City authorities in Elk, a city of 60,000 in northeast Poland, have requested extra police forces to be dispatched to secure public order after mass disturbances rocked its streets on Sunday. A few hundred locals gathered in front of the Prince Kebab diner to light up candles in a vigil for a 21-year-old Daniel, a local resident, who is said to have been stabbed to death in a brawl involving foreign employees of the café on Saturday night.
Under an investigation launched by police, four people were arrested. Although police have not officially revealed the nationality of the suspects, Polish media reported they were two Algerians, a Tunisian and a Moroccan. All the suspects are said to be have been working at the vandalized diner, which is owned by a local entrepreneur.
Speaking about the incentive to join the demonstration, one of the locals said he “does not feel safe in the city” and after the New Year’s Eve event “has an aversion to foreigners.”
Shortly after the gathering turned violent, some people started to hurl stones and firecrackers at the building, smash its windows, broke into the premises and destroyed the cafe’s property. As the police tried to calm down the protesters, they turned on officers, showering police cars with firecrackers, bottles and stones.
“In the crowd, numbering between 200 and 300 people, dozens were behaving aggressively,” police spokesman Rafal Jackowski said, as cited by TVP.info.
Upon wreaking havoc on the diner, the mob reportedly vandalized another restaurant, said to be run by the same people, Elk Councilor Michael Tyszkiewicz told PAP.
Twenty-five participants of the rally were detained by police, and may face charges for inflicting damage to property and disrupting public order, Jackowski said.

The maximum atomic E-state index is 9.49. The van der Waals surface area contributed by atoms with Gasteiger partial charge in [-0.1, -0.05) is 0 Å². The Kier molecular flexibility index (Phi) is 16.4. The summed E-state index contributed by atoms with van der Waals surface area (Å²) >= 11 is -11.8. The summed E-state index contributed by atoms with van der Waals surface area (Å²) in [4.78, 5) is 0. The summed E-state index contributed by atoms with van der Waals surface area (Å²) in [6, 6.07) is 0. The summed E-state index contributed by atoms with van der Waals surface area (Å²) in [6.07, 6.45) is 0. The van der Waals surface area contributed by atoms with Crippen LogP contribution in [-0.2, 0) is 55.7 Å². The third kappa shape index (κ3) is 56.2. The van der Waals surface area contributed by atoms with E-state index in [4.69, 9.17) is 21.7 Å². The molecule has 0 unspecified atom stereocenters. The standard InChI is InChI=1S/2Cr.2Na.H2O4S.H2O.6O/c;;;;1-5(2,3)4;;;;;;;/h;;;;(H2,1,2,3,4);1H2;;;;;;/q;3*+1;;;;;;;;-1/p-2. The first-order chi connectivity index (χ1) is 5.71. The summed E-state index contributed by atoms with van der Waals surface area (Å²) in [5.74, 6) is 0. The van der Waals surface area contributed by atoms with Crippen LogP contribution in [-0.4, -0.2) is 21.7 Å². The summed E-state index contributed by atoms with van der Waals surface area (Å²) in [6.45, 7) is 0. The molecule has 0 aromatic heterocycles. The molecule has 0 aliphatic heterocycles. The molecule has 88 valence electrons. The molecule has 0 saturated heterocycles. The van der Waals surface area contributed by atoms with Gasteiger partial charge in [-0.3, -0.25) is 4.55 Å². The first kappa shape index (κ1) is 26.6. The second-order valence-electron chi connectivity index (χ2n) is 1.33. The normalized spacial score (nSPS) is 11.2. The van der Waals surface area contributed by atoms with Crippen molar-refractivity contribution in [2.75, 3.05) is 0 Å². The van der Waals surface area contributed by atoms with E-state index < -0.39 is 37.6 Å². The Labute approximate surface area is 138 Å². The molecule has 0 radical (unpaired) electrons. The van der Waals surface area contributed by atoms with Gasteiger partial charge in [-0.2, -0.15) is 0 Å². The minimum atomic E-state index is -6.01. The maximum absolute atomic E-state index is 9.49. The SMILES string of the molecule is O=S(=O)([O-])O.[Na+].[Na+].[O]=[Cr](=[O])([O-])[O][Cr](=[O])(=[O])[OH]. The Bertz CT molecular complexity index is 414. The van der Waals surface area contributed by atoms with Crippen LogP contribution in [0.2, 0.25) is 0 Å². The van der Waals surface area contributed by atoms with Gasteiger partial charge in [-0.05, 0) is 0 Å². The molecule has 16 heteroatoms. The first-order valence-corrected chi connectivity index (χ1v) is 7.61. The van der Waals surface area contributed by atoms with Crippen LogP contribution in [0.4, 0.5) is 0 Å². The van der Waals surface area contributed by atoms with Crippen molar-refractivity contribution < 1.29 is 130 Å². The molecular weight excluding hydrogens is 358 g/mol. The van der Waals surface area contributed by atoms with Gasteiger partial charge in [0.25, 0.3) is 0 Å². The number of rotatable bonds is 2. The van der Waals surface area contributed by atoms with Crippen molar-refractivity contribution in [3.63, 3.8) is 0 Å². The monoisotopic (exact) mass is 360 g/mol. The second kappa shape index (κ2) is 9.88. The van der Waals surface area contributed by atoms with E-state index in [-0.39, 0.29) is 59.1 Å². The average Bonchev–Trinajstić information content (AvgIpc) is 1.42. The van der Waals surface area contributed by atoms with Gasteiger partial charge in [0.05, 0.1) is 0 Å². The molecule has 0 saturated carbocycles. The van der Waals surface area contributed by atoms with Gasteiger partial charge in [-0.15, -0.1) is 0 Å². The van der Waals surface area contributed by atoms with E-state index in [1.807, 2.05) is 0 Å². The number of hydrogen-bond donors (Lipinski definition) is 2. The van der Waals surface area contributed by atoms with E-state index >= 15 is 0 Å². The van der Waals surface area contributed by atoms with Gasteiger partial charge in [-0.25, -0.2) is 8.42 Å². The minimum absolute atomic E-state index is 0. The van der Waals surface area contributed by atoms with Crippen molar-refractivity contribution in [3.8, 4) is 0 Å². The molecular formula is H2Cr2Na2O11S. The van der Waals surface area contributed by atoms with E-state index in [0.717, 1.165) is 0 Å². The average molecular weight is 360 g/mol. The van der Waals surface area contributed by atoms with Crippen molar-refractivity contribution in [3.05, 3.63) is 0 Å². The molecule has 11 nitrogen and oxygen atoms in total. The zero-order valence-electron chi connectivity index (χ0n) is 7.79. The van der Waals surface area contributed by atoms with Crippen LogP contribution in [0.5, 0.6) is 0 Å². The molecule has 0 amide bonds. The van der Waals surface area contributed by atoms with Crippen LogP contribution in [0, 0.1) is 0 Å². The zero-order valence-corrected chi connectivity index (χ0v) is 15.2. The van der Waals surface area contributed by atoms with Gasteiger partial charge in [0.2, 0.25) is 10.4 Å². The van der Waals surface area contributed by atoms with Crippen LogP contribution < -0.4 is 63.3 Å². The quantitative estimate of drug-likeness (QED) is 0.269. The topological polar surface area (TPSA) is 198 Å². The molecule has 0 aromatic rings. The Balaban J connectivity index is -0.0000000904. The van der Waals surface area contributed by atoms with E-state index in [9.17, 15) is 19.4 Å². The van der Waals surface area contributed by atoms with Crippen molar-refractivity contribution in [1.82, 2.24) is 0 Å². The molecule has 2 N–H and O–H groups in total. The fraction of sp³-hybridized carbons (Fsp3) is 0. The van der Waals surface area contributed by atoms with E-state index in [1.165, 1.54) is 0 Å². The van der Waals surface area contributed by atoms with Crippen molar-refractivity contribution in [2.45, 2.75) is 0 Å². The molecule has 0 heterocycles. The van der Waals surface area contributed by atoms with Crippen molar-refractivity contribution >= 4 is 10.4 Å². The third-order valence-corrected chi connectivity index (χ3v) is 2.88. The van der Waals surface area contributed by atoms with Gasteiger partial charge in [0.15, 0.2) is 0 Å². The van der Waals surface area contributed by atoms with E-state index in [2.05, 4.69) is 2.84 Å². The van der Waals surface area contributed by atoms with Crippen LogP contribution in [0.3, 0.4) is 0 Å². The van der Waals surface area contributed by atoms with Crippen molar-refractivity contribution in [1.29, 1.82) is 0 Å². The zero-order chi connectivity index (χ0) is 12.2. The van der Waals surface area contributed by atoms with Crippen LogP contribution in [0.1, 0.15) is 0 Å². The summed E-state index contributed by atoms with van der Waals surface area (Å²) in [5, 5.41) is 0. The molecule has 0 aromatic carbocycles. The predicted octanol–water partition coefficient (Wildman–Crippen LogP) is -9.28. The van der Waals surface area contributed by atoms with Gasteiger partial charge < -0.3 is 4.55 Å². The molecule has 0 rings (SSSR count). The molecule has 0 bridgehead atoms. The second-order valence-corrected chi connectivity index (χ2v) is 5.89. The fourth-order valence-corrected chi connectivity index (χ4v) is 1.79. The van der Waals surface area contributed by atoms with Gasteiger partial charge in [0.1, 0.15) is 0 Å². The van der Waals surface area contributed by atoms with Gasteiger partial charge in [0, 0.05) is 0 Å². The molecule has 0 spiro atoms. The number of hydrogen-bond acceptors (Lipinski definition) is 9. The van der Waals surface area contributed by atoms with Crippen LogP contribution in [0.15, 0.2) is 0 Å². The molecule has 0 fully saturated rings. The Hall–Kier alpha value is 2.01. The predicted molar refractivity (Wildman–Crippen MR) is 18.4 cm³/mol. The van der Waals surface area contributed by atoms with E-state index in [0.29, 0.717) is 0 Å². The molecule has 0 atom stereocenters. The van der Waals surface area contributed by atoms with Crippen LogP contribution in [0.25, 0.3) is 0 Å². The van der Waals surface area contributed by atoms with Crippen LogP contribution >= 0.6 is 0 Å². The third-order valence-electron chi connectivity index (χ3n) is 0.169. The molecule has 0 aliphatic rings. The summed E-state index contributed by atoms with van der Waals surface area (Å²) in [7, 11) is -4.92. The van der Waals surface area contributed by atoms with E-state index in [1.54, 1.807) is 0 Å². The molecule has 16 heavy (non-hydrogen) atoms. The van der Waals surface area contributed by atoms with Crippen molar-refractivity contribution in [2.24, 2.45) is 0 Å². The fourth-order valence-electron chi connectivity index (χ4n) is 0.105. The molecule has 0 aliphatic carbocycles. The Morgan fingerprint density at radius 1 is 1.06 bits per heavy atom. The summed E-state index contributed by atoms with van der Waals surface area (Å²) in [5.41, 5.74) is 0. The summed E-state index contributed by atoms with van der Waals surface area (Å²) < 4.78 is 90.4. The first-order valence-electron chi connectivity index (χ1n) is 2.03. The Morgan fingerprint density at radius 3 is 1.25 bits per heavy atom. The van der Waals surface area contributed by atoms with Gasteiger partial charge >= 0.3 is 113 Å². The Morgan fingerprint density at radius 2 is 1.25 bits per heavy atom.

Polish media report that the brawl between the 21-year-old victim and the suspects in his murder started after he threw a firecracker inside the diner at about 11pm local time on Saturday, provoking the suspects to come out. The ensuing fight resulted in him receiving two wounds, reportedly from a knife. The exact cause of death is yet to be determined. An autopsy is scheduled for Monday.
Meanwhile, Elk Mayor Tomasz Andrukiewicz called on citizens to not incite hatred and to respect the grief of the deceased Polish man’s family.
“There has been a great tragedy. I would like to appeal and ask residents for calm and to respect the tragedy the family of the 21-year-old Daniel is experiencing. I offered psychological help to this family,” he said, as cited by Gazeta Wiadomosci.
It is feared an incident in Elk could set off a wave of similar attacks against foreign businesses, fueled by nationalistic sentiments. Before midnight on Saturday, vandals daubed anti-Muslim graffiti on a Superkebab shop in the city of Lublin, which is owned by Indian citizens. Among the inscriptions scrawled on its floor and walls were, “F**k Islam” and “F**k ISIS.”
“A week ago, someone came to us and insulted us, using profanity. Threatened us and pissed on the wall of the premises. Now it has gone much worse. Two men aged 18-19 and 24-25 years came on the New Year’s Eve and demolished our premises. Both had hoods on their heads. Fortunately, all of the events was recorded on surveillance, the matter is reported to the police,” the owner of the diner, Shullye Parvez, told Polska Times.
Police have opened an investigation into the incident. If charged with inciting hatred, the perpetrators face up to two years behind bars.
Riots in a Polish town compounded by a recent “high-profile” funeral attended by Poland’s president for a Polish truck driver who was killed in Berlin just hours before the Christmas market truck rampage, “provide a wider framework for anti-immigrant and anti-Muslim mood in Poland,” political author and commentator Srdja Trifkovic told RT.
“In general, it is the former Soviet bloc countries which also include the Czech Republic, Slovakia and Hungary which have offered stiff resistance to the attempt by the European Union to impose migrant quotas on individual member countries regardless of their parliaments’ will or public opinion. So, it is really in this context that this should be seen as an expression of nativist anger and resistance to what is seen in central and eastern Europe as western Europe’s failed policy of excessive welcoming of the migrants and unsuccessful attempt to [integrate] them into the whole society,” Trifkovic said.